Telematics "integrates computers and telecommunications, enabling such familiar applications as email and automatic teller machines", Edward Shanken, the editor of this collection, tells us.
Illustrated with images that look like film stills from French 1960s after-the atom-bomb movies, this is an inventive, poetic and passionate journey through the parallel cultures of 20th-century communication technology and the author's own story of art.
More poet than scholar, artist Roy Ascott writes like Fernand Léger - in manifestos, simultaneously in love with the future and the notion of being hopelessly in love. This collection of essays began some years ago as "Is There Love in the Telematic Embrace?" It finally made it to the shelves without the "love" and with a much drier title.
Ascott studied in the 1950s at King's College, Durham, under Victor Pasmore and Hamilton Richard. From the outset, he championed cybernetics, the edges of science, technology and art and the goal of making images that search out the impact of digital and telecommunications networks on our collective consciousness. He defines telematics as "computer-mediated communications networking between geographically dispersed individuals and institutions... and between the human mind and artificial systems of intelligence and perception".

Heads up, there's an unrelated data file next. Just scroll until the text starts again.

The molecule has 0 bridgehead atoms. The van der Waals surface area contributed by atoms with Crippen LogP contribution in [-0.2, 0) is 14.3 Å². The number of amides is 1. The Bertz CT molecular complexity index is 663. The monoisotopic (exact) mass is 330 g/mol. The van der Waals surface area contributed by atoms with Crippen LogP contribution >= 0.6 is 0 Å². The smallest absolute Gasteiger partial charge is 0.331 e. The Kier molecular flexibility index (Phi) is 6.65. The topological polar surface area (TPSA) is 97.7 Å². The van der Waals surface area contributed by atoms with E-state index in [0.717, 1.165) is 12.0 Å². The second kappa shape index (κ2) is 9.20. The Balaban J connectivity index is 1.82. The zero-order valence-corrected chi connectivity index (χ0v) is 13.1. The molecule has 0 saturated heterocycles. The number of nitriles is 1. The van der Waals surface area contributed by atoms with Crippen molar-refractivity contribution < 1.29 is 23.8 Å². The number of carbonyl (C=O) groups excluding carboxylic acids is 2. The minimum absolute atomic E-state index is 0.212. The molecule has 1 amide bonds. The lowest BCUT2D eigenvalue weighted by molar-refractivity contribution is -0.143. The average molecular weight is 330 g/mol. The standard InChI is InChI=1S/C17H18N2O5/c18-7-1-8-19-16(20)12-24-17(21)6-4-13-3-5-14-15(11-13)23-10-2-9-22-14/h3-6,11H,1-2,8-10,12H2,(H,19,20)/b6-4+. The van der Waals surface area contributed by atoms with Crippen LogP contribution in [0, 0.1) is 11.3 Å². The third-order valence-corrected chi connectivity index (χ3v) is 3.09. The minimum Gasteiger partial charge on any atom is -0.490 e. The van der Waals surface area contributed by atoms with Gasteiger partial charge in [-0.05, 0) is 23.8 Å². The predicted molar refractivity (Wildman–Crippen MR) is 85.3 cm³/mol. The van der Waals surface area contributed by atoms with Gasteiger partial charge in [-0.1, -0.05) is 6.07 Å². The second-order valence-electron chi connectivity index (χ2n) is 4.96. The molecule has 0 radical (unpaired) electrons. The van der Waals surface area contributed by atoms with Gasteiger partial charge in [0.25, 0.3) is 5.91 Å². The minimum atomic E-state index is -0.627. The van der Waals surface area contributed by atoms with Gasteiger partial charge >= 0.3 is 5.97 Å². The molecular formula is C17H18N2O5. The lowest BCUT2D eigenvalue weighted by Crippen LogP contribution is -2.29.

What becomes immediately clear in these at times repetitive essays is how his preoccupation has gained significance and momentum during the last half century and, as a result, how appropriate the editor's notion of Ascott as "visionary" is.
This said, his work, like that of many other visionaries, is not easy to read. All 28 essays have something serious to say, but his 1990 essay probably sums it up best. Bitten by the modernist bug, he explains the power of communications technology with an unusual and poetic passion. He creates neat passages of prose, the most pleasing of which is a short mineralogical history of art, taking us, in silica, from the pre-literate sand paintings of the Navajo to the processor chip and web-based art; his wittiest, best left as a quote: "The indeterminate dance of electrons, 'the snap, crackle and pop' of quanta."
His romance with flux, transparency, opacity of meaning, and the importance of not so much what the artists want to say but what the swirling audience believe they hear, is tacked on to his admiration for the pleasingly analogue work of late Pollock and Duchamp. His passion for the medium is clear. What is less clear is whether Ascott's love is unconditional, given the preponderance of clearly corrupting opportunities available on the web today.
This book is important as a relatively rare chance to read an artist's words. It is a must for those studying the relationship between mass communication systems and the visual arts.
Stephen Farthing is a painter and Royal Academician, resident in the US.
Telematic Embrace: Visionary Theories of Art, Technology and Consciousness
Author - Roy Ascott
Editor - Edward A. Shanken
Publisher - University of California Press
Pages - 4
Price - £29.95
ISBN - 0 520 21803 5